Tamer is an associate member of the Spatial Ethnography Lab, a research collaborative co-founded and led by anthropologist Vyjayanthi Rao. He is also a research member of Neil Brenner’s Urban Theory Lab at Harvard’s Graduate School of Design, in which he works on the spatial and political dimensions of extractive economies and large-scale water and energy infrastructure in the restructuring of North Africa. Tamer previously worked as a research assistant in the Zofnass Program for Sustainable Infrastructure, focusing on water and energy infrastructure in the US. Furthermore, reflecting his shared interests in critical geography and environmental anthropology, he was awarded the Penny White summer grant to conduct fieldwork in Egypt, investigating the infrastructural landscapes of coastal engineering works in the Nile Delta.
Tamer holds a Master of Design Studies in urbanism, landscape and ecology at Harvard’s Graduate School of Design (GSD), a Master of Landscape Architecture from FH Anhalt, Germany; a Post-professional Certificate in GIS and Environment from Salford University, UK; and a Bachelor of Architecture from Faculty of Fine Arts, Egypt. Tamer has previously worked as landscape architect in Germany and Egypt, and as an environmental researcher at the Center for the Documentation of Cultural and Natural Heritage, Bibliotheca Alexandrina.
Natalia Escobar Castrillón is an Instructor and a senior PhD Candidate in Architecture and Conservation Theory at Harvard University. Since 2015, she has taught the core seminar on conservation theory at the Harvard GSD. She has been a Guest Lecturer at the Pontificia Universidad Catolica de Chile, Northeastern University and the Universidad de Sevilla. Natalia holds an MDes in Critical Conservation awarded with Distinction from the Harvard GSD, and an MArch from the Universidad de Sevilla with a stint at École Nationale Supérieure d'Architecture de Strasbourg.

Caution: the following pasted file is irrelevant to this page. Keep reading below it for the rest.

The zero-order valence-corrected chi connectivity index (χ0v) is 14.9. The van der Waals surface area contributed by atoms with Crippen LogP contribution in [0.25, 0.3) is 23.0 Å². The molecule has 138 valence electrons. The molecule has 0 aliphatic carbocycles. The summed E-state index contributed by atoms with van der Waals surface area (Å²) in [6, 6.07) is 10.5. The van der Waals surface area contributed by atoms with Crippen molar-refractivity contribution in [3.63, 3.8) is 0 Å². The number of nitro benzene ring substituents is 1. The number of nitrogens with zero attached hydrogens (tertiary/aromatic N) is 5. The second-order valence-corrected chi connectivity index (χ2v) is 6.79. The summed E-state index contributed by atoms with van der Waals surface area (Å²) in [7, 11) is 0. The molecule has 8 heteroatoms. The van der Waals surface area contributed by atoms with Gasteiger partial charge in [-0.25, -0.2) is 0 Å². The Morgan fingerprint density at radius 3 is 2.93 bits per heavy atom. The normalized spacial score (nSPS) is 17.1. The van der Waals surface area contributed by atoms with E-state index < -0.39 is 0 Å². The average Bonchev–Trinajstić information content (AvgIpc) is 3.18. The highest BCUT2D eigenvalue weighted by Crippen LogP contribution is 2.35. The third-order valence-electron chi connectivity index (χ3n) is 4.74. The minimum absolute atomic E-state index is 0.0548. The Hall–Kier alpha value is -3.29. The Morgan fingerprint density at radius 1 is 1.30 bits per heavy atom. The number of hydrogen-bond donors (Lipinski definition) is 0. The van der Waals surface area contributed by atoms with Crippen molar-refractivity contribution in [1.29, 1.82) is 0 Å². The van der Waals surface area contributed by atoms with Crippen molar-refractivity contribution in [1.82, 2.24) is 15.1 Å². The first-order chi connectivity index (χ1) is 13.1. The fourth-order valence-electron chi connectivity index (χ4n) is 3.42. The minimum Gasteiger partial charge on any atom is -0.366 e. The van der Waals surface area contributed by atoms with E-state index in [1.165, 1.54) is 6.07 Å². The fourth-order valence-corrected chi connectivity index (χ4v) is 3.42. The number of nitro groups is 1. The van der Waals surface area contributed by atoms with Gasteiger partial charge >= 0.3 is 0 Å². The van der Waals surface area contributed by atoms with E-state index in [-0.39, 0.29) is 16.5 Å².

In her research, she theorizes late modern and contemporary architectural conservation projects in which she observes a dialectical understanding of history. The researcher makes use of the theories of history and memory of Walter Benjamin, Theodor Adorno, and Martin Heidegger in order to establish new theoretical frameworks for a critical conservation theory and practice. Natalia has been the recipient of the TALENTIA Spanish Ministry of Education Grant, and fellowships from the Real Colegio Complutense, the Ecological Urbanism Collaboration at Pekin University, the Aga Khan Foundation, the Jorge Paulo Lemann Foundation, the David Rockefeller Foundation, and the Harvard Asia Center among others.
She is the founder and editor in chief of the conservation journal Oblique. This Journal has been the recipient of the Haskell Award from the AIA New York Center for Architecture (2017) and will be presented this year at the Chicago Architecture Biennial. Natalia has been an invited editor of Ediciones ARQ, and has presented her vision as an invited editor of the 2015 Materia Architectura Journal issue 11 “Conservation as an Expanded Field,” the 2015 SAH Conference in Chicago, the 2014 Harvard Bauhaus-Dessau Symposium, and the 2013 book The Preservation Fallacy in the Mediterranean Medina. She has served as a UNESCO consultant intern at the World Heritage Center in Paris and practiced as a licensed architect at ARUP Shanghai and Gordon Murray and Alan Dunlop in Scotland.
Brandon Finn is a third-year PhD student researching copper and cobalt mining in Lubumbashi, in the Democratic Republic of Congo. The region has played an important role in continental and international geopolitics since extraction began in the late 19th century. This legacy, and the role of mining and miners continues to remain important on a global scale. Brandon's dissertation with utilise both ethnographic and archival methodologies to contextualize the international significance of Lubumbashi in particular, and the Copperbelt in general.